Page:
This is what I hope to be the low point in the game. It’s the middle of 5 episodes so it’s the mid-season slump, if you will. It wasn’t terrible but it was a bit dull and very repetitive. I know that sounds weird when talking about a game where the main mechanic is to be able to rewind time, but it’s true. Many of the tasks involve hunting for items, and one scene in the diner takes over six replays to unlock all conversation branches.
Of course, when I say the low point so far, it’s still compelling. Many of the puzzles are tedious, and Chloe is definitely in charge this episode, but there’s still a lot of character work going on. I think the problem is that the game designers have a little trouble balancing Max’s power with the mundane world she lives in. Max is starting to get cocky and while we as players can feel safe taking risks in the game, Max should still be a bit wary of messing with reality. She is just a high school student.
That balance comes back with raised stakes, but only in the final act of the game. Max’s powers mutate once again. She started with rewind, discovered freezing time, and now can leap back utilizing photographs as triggers. Max goes back to when she and Chloe were 13 and Chloe’s dad is about to run out and pick up his wife. Max’s task is to stop him from doing so, and prevent him from getting in a fatal car crash. This is when Max can really mess things up. It’s not just a few minutes she’s toying with. It’s the lasting effects that she’ll return to years later. On an intellectual level there’s no difference between what she’s doing in this moment compared to the many times she’s jumped back and changed things. Helping or not helping Kate when she’s being bullied, hiding in a closet or stepping up to stop Chloe’s step father from hitting her, these can all have huge ripple effects. The only difference between these and saving Chloe’s father is that she’ll see all of the effects of her actions immediately, and know how much of the future she’s directly responsible for. The end seems heavy handed and obvious, and it goes a long way to negate a lot of your choices in the game so far. I hope that episode four spends the early portion getting you back to your home timeline and just uses this as a twist ending hook.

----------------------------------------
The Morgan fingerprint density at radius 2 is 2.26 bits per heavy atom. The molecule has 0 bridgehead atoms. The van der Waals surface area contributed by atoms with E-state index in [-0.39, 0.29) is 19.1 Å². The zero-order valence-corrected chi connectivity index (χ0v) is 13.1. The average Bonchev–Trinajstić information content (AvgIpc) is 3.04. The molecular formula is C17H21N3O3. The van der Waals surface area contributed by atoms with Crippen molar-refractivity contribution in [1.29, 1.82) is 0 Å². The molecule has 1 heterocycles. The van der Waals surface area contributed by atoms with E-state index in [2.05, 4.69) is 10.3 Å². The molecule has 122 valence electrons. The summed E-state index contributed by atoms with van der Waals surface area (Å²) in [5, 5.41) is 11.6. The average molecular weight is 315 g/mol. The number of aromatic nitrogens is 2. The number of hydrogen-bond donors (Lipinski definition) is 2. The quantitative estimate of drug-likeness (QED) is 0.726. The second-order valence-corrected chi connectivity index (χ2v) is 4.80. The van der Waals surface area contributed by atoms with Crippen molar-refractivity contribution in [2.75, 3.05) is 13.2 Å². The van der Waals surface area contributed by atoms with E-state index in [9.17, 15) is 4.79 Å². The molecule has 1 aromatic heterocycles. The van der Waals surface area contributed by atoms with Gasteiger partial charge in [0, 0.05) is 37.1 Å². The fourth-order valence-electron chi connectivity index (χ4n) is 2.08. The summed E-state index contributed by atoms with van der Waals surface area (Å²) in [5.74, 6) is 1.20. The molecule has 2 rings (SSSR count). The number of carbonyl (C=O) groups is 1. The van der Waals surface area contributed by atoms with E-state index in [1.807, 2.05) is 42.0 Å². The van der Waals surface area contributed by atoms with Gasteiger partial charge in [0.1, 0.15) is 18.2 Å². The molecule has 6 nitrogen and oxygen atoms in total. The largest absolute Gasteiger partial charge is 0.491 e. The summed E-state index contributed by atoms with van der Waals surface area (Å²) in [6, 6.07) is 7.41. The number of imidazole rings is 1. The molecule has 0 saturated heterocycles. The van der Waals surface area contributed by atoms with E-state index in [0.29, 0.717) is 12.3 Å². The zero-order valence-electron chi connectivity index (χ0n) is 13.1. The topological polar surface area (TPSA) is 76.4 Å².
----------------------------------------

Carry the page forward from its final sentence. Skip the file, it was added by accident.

The other notable thing about episode three is a possible romantic development between Max and Chloe. There’s discussion on whether this development is exploitative or not. It could be read that way, but to me it felt earned. Warren is an incredibly bland character and neither Max nor I, as the player, ever felt any sort of interest in him. He’s there, he’s nice, and he makes me feel guilty if I don’t reciprocate his flirting. Chloe is different. She and Max have a rapport. Max has a power over Chloe; just look at how upset she was when Max didn’t call after leaving, and how much Rachel Amber is turning out to be a Max surrogate. Chloe has a power over Max, something clearly established by how she leads the action of the story and how Max is constantly trying to protect her. While it didn’t need to become romantic (and doesn’t, the choice is yours), it did feel like a natural path for them to explore. As of this episode they’re not in a relationship, but they do test boundaries a bit during this part of the game.
So yeah, this episode is the most uneven yet. The pace drags for the most part and then ends just as it finds its footing and the ending seems a bit of a cheap shot. And I’m still dying to get to episode four. I am still completely invested in Max and Chloe, I am still waiting for Rachel Amber’s story to kick in (I have a couple of hypothesis about her), and I think that Max’s powers are going to make for a very interesting tool now that she’s developed her third mutation. So bring it, Life is Strange!